However, Charley still laments upon the missed opportunity of not raising Kathleen’s wages to increase the SDE (seller’s discretionary earnings). SDE is the total financial benefit that a full-time owner-operator can derive from their business on an annual basis and is commonly used during the valuation of a small business. Taking steps to increase it, such as by lowering owner’s wages, may result in a higher valuation. It is a fine balance between taxed profit and payroll taxes. 

Valuing Their Retail Store

Initially, they turned to professional brokers and realtors to conduct a valuation on Rustic Mountain Charms. However, Charley realized that the niche and specificity of the industry meant the valuation would be stronger when done by a local broker. Since the local broker was unavailable, the couple decided to conduct an independent valuation.  

There’s a myriad of theories on how to value your own business. The couple chose to use the seller’s discretionary earnings (SDE) to arrive at their number. Whether you choose to get a professional valuation or conduct one yourself, Charley emphasizes the need to know your business well to advocate for its true value.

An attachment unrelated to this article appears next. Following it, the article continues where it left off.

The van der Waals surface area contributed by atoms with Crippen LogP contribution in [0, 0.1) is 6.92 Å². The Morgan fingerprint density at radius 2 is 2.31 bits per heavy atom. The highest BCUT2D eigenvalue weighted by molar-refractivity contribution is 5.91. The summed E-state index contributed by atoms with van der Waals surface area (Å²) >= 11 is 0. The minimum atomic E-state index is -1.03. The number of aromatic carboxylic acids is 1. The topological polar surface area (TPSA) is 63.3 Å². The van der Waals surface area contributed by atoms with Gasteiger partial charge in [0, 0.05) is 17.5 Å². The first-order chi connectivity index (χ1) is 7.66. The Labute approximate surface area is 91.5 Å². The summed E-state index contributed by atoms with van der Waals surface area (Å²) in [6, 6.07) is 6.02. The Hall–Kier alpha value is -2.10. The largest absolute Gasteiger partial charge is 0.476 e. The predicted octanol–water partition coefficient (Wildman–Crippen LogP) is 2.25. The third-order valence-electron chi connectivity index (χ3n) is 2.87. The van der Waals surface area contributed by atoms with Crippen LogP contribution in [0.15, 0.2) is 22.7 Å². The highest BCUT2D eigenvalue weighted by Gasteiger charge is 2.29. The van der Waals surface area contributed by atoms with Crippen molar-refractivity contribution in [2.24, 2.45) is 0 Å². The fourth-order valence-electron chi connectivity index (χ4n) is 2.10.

Charley provided a rationale for how he arrived at his asking price for the retail store and included the process of valuation as well. Communicating to buyers the value of your company went a long way in receiving fair and appropriate offers. 

Creating the Listing

Charley’s strategy while creating the listing was honesty. “I was very blunt. We’re in this pandemic, so I didn’t beat around the bush,” he says. The listing contained details about both the retail store and city it is in, Estes Park, CO. High quality pictures are included, and various unique aspects of Rustic Mountain Charms are highlighted. 

Given the strong financials of the company, the couple have been getting numerous responses to their listing. Without signing an NDA, buyers could see how the business was priced, through a seller’s discretionary income rationale.  

When the couple wrote a narrative and published their listing, they averaged “anywhere from 15 to 18 hits per day during the entire term”, Charley said. Up until the time of this writing, they have seen more than 18 potential buyers, with two candidates looking to make an offer.